Communication – the art of telling more than we know.
Silence tells us more than noise, while space is as valid a design element as any graphic or block of text. Gestalt tells us that the whole is different to the sum of the parts, and we’re all aware that. – whether we like it or not – perception is reality. Communication then, is the art of telling more than we know.
Consider this conversation:
Bernard Woolley : “But, you only need to know things on a need-to know basis.”
Sir Humphrey Appleby : “I need to know everything. How else can I judge whether or not I need to know it?”
Bernard Woolley : “So that means you need to know things even when you don’t need to know them. You need to know them not because you need to know them but because you need to know whether or not you need to know. If you don’t need to know, you still need to know so that you know that there is no need to know.”
Sir Humphrey Appleby : “Yes!”
Bernard Woolley : “Good. That’s very clear!”
A part from demonstrating the cleverness of writers Antony Jay and Jonathon Lynn, this brief dialogue highlights the difference between knowing and communicating – in this case bordering on obfuscation. Clear?
Communication – by definition – is relational. Knowledge is irrelevant if it isn’t put to use – it’s only data as opposed to wisdom. The all pervasive presence of the Internet has reinforced the distortion of knowledge, to the point where ‘fake’ news has become an industry, intended to disrupt and mislead. Once referred to as ‘disinformation’ – a propaganda technique designed to manipulate an enemy – it has spawned into a political weapon in which agendas trump facts and fiction is an engineered reality. So how do we establish ourselves and our products, services – and vision – against this manipulated backdrop?
Communication provides its own answer, for business – by definition – is also relational. Commerce, transaction, debit and credit – none of these terms mean anything in isolation. Profit and loss imply dealings between entities – ‘win, win’ means that both parties have benefited, and that ‘the story has moved forward,’ as the movie industry would say. Communication is about the story, about the motivation and self belief that inspired the principals to work 24/7/365, mortgage houses and risk everything – even other relationships, bankruptcy and health. Convinced of the story only they could tell, the contribution only they could make, the challenges only they could overcome, the problems only they could resolve, they began collecting stones for their own David and Goliath “once upon a time …”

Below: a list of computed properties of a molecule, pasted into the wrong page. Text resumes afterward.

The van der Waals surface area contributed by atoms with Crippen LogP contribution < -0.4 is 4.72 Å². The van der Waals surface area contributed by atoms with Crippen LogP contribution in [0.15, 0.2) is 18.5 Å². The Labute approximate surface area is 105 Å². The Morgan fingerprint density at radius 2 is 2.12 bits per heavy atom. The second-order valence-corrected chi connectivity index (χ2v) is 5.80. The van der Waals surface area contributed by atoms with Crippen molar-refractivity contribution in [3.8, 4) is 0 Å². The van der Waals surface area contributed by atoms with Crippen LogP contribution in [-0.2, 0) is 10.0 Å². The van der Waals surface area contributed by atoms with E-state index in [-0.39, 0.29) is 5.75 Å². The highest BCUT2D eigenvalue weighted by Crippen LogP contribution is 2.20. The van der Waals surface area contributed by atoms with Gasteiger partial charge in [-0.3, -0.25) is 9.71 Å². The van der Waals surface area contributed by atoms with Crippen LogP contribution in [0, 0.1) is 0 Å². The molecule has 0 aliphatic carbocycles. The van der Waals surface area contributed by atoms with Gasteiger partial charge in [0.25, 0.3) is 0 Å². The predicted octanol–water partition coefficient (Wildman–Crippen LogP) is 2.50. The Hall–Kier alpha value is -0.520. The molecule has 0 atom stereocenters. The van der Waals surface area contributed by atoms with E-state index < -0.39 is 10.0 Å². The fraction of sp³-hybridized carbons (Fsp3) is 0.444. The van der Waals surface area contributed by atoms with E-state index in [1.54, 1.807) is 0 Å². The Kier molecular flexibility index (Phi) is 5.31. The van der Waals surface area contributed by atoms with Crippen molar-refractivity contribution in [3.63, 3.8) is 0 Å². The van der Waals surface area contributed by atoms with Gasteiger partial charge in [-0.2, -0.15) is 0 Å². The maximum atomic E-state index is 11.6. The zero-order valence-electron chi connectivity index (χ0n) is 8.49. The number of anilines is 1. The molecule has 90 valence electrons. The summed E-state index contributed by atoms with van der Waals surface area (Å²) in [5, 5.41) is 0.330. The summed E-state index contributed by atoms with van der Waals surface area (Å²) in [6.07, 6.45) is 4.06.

Stories however, must be told. Humanities existence has always consisted of them – historians make their living collecting and collating stories of civilisations – stories of power and corruption, empires and hero’s, romance and war, fortunes made and lost – stories of the human condition regardless of epoch or era. These are often about the silence in the noise, the space in the crowded market place, the moving forward from perception to reality that could only be achieved once your particular part has contributed to the whole.
So there it is – your story of fortune and empire building, your research and development, the decisions you faced when the ethics or values didn’t match, the realities of next week against the perspective of legacy. This is your wisdom amongst the data, the motivation and that your role has shaped the sum of the parts in some unique fashion. You can tell more than you know, because your story is told against the backdrop of genuine relationship and social responsibilities, rather than ‘fake realities.’ You have humanity on your side. To paraphrase Sir Humphrey Appleby: “we need to know everything. How else can we judge whether or not we need to know it?”
Now, let’s begin: “Once upon a time …”